Schoolchildren in England and Wales are required to study history up until the end of “Key Stage 3″ (age 14). They can then choose to study history as an optional examination subject at GCSE (16) and A-level (18).
One of the GCSE courses in history (there are several run by different exam “boards”) includes the study of Mormon history. As part of the “History A (Schools History Project)” syllabus, OCR (Oxford Cambridge and RSA Examinations) offers a component on “The American West.” Mormon history is treated alongside the Indians, the pioneers, homesteading, and the railroad.
Here are some sample examination questions for the Mormon component, with examples of high-standard answers:
(a) What were the main beliefs of the Mormons?
Valid points include: the gold plates tell the true story of the lost tribes of Israel, Mormons was (sic) descended from the lost tribes, Smith was led to the plates by God, God told him to start and lead the Mormons, the Mormons were the chosen people of God, polygamy, gentiles were inferior, only Mormons would be saved.
(b) Why were the Mormons so unpopular when they lived in the east of America?
“The Mormons were unpopular because a bank they owned collapsed. Lots of people who were not Mormons had their savings in the bank and they lost all their money. It was not the Mormons fault, lots of banks were collapsing but the Mormons got the blame.” [Extra points for more specific reasons: "polygamy, their success in business, ... they kept themselves to themselves, they looked down on gentiles and disapproved of how they lived, Smith planning to run for President." ]
(c) The following were all equally important reasons why the Mormons were so successful: (i) the leadership of Joseph Smith; (ii) the leadership of Brigham Young; (iii) polygamy.’ Do you agree with this statement? Explain your answer, referring to (i), (ii) and (iii).
“I think it is impossible to say who was the more important out of Smith and Young. Young started the movement and was responsible for it growing very quickly. He gave the movement its basic beliefs and was an inspirational leader. However, he made the mistake of introducing polygamy which did the Mormons a lot of harm. So Young’s influence was not all good. Also when he died the Mormons were in crisis in Nauvoo. They were under attack and were being hunted down. It was Young who saved them by coming up with the idea of moving to the Great Salt Lake where they would be away from everybody and would be left to themselves. So both Smith and Young made important contributions. The Mormons needed both of them.”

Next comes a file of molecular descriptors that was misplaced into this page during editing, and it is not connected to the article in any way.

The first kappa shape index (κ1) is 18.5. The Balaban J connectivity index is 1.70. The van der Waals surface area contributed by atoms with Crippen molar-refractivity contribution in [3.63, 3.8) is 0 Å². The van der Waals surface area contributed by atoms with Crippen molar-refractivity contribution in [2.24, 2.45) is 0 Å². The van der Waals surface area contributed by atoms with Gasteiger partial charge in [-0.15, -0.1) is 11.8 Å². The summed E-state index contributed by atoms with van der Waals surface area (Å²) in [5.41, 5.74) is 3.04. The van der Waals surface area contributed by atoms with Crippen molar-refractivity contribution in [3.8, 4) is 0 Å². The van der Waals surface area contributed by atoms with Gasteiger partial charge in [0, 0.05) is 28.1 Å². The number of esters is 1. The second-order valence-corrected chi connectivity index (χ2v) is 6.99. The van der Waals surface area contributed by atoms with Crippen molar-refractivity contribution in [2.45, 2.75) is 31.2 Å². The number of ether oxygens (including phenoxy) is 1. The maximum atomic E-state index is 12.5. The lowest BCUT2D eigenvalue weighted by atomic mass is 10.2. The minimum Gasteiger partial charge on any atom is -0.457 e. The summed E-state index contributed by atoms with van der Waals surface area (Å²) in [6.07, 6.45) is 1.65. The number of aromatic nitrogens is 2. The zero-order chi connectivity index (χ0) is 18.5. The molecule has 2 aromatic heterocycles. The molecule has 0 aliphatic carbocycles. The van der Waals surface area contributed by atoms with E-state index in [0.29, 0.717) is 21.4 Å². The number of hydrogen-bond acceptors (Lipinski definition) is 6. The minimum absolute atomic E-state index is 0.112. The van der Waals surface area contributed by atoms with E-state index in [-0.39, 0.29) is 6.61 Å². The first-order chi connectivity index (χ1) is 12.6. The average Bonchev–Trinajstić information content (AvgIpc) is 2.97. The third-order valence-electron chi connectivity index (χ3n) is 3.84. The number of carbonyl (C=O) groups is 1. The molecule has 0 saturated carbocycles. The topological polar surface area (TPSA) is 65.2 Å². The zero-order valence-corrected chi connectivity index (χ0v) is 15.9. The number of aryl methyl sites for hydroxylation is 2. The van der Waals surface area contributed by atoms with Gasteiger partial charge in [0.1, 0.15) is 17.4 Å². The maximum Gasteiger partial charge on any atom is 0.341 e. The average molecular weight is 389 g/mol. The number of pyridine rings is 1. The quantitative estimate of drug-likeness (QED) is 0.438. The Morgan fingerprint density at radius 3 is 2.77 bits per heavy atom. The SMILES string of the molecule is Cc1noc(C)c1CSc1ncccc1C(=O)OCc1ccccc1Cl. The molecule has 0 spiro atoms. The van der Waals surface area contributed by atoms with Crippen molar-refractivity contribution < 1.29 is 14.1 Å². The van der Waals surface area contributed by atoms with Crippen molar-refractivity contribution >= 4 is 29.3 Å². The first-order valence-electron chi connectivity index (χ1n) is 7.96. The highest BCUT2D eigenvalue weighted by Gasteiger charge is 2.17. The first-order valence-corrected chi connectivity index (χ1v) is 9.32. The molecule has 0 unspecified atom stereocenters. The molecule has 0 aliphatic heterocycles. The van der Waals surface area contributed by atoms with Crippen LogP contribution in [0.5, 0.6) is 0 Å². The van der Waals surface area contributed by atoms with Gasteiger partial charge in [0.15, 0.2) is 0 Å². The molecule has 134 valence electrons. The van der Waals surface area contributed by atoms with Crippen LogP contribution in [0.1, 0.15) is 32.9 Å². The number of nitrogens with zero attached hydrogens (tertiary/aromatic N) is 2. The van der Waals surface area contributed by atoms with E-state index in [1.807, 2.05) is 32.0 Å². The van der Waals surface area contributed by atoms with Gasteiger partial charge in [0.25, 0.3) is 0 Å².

I imagine most Mormons will be delighted that Mormonism receives a treatment in English schools. Note, however, that certain “errors” seem to have crept in to the examiners’ marking scheme:
- “the gold plates tell the true story of the lost tribes of Israel” — Not quite right: only the descendants of a few bands of Israelites who came to the Americas (plus the earlier “Jaredites”) are described in the book.
- “Mormons was (sic) descended from the lost tribes” — Does this mean Mormon was descended (sort of), or Mormons were descended (wrong).
- “gentiles were inferior” — This is a loaded statement with some truth in it, but there needs to be some nuance.
- “only Mormons would be saved” — Saved from what? From destruction at the Second Coming? From hell? Again, a strong case can be made that Mormons have never believed in such an absolute doctrine.
- “Lots of people who were not Mormons had their savings in the bank” — Weren’t the Mormons themselves the main investors in the KSS?
- “Young started the movement” — I think this is a typo, or a student mistake that was sensibly ignored.
- “However, he made the mistake of introducing polygamy which did the Mormons a lot of harm” — Not so much an error, but a statement that is crying out for further evaluation. One should note, however, that this is something a 16 year-old student is supposed to come up with. Grumble not .
 History A (Schools History Project), Specimen Mark Scheme Paper 1 (component 13), Oxford, Cambridge and RSA Examinations
An account of how Mormon history ended up on the curriculum was told by a British teacher, Bryher Pennells, at the Vermont MHA conference. I am not yet familiar with the whole story. Were these sessions recorded?